United Federation of Planets: A little bigger than it was fifteen years ago, but no less bruised. The final admittance of Bajor into the Federation has led to further fractious relations with the constitutionally neutral Cardassian Union - the Bajorans have disclaimed the illegal colonisation of Cardassian worlds by Bajoran Imperialist organisations, but it hasn't prevented incursions by them. Elsewhere, the Federation is struggling with the Romulan Protectorates, those worlds taken into the fold when the supernova of Romulus' star led to the near-collapse of the Romulan Empire. The poor management of the ensuing refugee crisis means many of this worlds resent Federation rule, and the steady re-emergence of a coherent Romulan state had led to calls for a restoration of the Neutral Zone. Starfleet's leadership has changed since Picard's day - they don't want to see the Federation reduced in any way - some kind of conflict with the Romulans seems likely.
Breen Confederacy: Always enigmatic, the Breen were the real winners of both the Dominion War and of the destruction of Romulus, in both cases taking dozens of worlds under their wing. They are now the second largest power in the quadrant - and are eyeing the rump Cardassian Union with glee, especially with the Klingon's incursions leaving the Cardassians' neutrality in tatters. One sore point for them was the accession of the Ferengi into the Federation - in the old days when latinum was the nagus, the Breen enjoyed a favourable relationship with the Ferengi. The last two decades have seen the Ferengi align themselves with the New Economics of the Federation, the alignment of the Ferengi Merchant Navy into Starfleet and finally full membership. With the Romulans on the rise, the Breen look more vulnerable than they have in decades, or at least they would if anyone had seen their faces.
Klingon Empire: The Romulan supernova eleven years ago brought about a seachange on Qo'noS. Chancellor Martok at first cooperated with Federation efforts to mitigate or prevent the supernova, despite his misgivings given tensions between the two Empires over the occupation of Cardassia. When these attempts failed, and the refugee crisis began however, he was outflanked by a reactionary group of Houses. He was challenged and deposed, and was disappointed as he witnessed Worf, embittered by the prospect of giving succour to the people who had killed his father, turn his back. The Klingon Empire has healed from the wounds of the Dominion War, annexed worlds from Cardassia as an ostensible protectorate, and has begun to sabre-rattle for further conquests in the still fairly unexplored frontier of the Delta Quadrant. The new Empire has essentially shredded the Khitomer Accords - the supposed reincarnation of Kahless disappeared years ago - and has taken a more prescriptive and exclusionary policy to non-Klingon subjects of the Empire. The traditional rights of clans and houses - particularly non-Klingon - has been curtailed to restore central power and authority to the High Council and in particular to the office of Chancellor. There are even allegations of ethnic cleansing, though the blockade on the exchange of information with the Federation means its hard to determine the truth of this.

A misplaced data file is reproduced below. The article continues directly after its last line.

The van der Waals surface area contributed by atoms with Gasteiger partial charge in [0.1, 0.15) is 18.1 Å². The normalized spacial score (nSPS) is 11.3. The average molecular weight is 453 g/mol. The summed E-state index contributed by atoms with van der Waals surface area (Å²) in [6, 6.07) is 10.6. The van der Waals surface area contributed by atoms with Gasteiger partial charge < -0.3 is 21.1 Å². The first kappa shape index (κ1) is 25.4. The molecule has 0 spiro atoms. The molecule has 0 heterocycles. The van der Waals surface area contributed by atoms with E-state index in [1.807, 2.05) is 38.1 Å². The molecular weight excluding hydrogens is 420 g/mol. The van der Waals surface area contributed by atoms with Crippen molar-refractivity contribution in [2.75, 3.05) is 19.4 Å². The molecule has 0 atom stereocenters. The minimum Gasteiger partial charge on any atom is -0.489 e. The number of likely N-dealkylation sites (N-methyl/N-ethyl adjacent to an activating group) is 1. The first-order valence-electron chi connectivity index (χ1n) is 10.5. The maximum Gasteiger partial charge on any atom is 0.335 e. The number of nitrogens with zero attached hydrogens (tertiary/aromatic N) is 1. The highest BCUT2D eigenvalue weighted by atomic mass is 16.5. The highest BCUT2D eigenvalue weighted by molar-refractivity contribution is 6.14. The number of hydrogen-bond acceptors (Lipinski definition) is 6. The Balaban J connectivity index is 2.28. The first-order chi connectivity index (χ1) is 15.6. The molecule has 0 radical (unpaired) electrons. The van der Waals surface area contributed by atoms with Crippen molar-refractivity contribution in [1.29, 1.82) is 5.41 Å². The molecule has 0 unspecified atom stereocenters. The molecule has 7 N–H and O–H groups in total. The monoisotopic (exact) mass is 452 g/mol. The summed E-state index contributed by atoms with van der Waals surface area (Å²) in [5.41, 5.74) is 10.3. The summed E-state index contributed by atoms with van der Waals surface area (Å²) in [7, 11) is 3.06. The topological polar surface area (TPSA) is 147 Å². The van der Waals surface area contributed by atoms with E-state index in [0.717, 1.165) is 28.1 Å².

Romulan 'Empire': The actual nature of the emergent Romulan state is difficult to ascertain. They use the old symbology of the Star Empire, though that may just be because of the longevity of the eagle in Romulan iconography since their ancestors left Vulcan. What is known is that they have taken an 'eggs in many baskets' approach, not wanting a repeat of the destruction of Romulus. They are intensely secretive, which again hardly differentiates them from the preceding Star Empire. But how the new empire is governed is not precisely known.